Documentary Gut-Punch Aftershock Reveals the Deadly Reality of Giving Birth While Black

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Documentary Gut-Punch <i>Aftershock</i> Reveals the Deadly Reality of Giving Birth While Black

It’s impossible not to feel impassioned by Aftershock, the vital documentary co-directed by Paula Eiselt (93Queen) and Tonya Lewis Lee that explores the dismal state of the U.S.’s maternal mortality rate among Black women. Though the statistics alone are infuriating—namely the U.S. having the highest maternal mortality rate among all industrialized nations—Aftershock platforms the stories of families who have lost a loved one due to this oft-overlooked healthcare crisis. In fact, the film aptly suggests that this issue hasn’t sparked nationwide outrage because the maternal death rate for Black women is more than twice as high as it is for white women.

The film begins with a compilation of home videos chronicling the everyday life of Shamony Gibson, a 30-year-old Brooklyn woman. “I just wanted to illustrate how over-the-top my daughter is in every aspect of her life,” her mother Shawnee Benton Gibson tells the camera, holding up a black toothbrush in each hand. She unsheathes one of the toothbrushes, revealing bristles warped beyond recognition by vigorous brushing. “She brushes her teeth like the teeth did something to her!”

Shamony’s infectious giggle can be heard in the background, amused by her mother’s affectionate teasing. However, it’s revealed that Shamony’s boisterous nature has been recently snuffed out due to a totally preventable tragedy. These recordings have been compiled to play during a memorial service for the young mother, who died of a brain aneurysm 13 days after the birth of her second child in October 2019. Her partner Omari Maynard has been left to raise their young daughter and newborn son on his own—and both Omar and Shawnee are positive that glaring medical negligence led to Shamony’s untimely death.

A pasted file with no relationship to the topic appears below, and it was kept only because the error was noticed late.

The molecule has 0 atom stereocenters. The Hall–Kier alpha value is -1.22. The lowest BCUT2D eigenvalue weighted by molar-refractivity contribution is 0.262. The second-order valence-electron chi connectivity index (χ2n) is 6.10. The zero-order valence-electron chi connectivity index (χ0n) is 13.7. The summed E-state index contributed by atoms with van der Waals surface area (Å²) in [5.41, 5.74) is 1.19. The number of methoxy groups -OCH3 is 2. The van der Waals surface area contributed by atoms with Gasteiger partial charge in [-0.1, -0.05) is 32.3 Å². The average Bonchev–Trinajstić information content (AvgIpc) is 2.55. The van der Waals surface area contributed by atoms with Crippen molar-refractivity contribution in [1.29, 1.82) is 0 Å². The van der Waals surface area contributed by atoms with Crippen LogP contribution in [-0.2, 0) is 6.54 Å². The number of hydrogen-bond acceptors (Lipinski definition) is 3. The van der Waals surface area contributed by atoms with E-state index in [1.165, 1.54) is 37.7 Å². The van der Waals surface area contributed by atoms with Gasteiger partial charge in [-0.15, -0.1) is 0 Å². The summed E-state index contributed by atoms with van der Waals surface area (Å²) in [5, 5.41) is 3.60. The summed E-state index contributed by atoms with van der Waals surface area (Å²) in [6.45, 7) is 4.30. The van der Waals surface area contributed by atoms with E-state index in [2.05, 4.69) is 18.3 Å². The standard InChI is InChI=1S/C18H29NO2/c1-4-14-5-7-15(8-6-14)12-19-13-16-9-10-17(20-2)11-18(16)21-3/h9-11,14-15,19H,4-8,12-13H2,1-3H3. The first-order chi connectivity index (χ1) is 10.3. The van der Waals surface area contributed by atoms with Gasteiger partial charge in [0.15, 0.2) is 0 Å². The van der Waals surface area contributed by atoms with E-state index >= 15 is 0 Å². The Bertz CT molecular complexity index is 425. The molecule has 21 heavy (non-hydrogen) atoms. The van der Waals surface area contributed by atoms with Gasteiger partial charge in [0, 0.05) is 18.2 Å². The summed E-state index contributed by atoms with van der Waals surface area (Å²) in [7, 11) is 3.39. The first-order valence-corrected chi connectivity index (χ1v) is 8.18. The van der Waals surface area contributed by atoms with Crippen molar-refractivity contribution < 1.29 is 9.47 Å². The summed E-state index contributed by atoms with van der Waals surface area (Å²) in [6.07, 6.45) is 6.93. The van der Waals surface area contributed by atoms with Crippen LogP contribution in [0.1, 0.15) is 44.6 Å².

Rather than begin with a rudimentary run-down of the issue, Aftershock emphasizes the filmmakers’ commitment to the human faces behind this epidemic. Seeing Shamony through her family’s eyes—her vibrant personality, her doting love for her first-born, her obvious adoration for her partner—serves an emotional gut-punch that numbers alone could never conjure. While viewers may have expected a sobering, somber account of Black maternal mortality, the visceral impact of the human lives lost is the very first takeaway the directors impart on the audience.

It’s an impressive feat to have hot tears streaming down viewers’ cheeks within the 10-minute mark, and even more impressive for the filmmakers to effectively channel that sadness into usable fervor. In this sense, the emotional journey of the viewer mimics that of the documentary’s subjects. Six months after Shamony’s passing, Omari hears of the death of 26-year-old Amber Rose Isaac, a fellow New Yorker who died after an emergency C-section. Omari reaches out to Bruce McIntyre, Amber’s partner, knowing full-well that there is a dearth of resources for bereaved partners in the aftermath of a maternal death. Meeting Bruce for a run in Prospect Park, Omari grants sage advice to his companion in grief: “There’s other people in our position. We can turn our pain into power and make something of this.”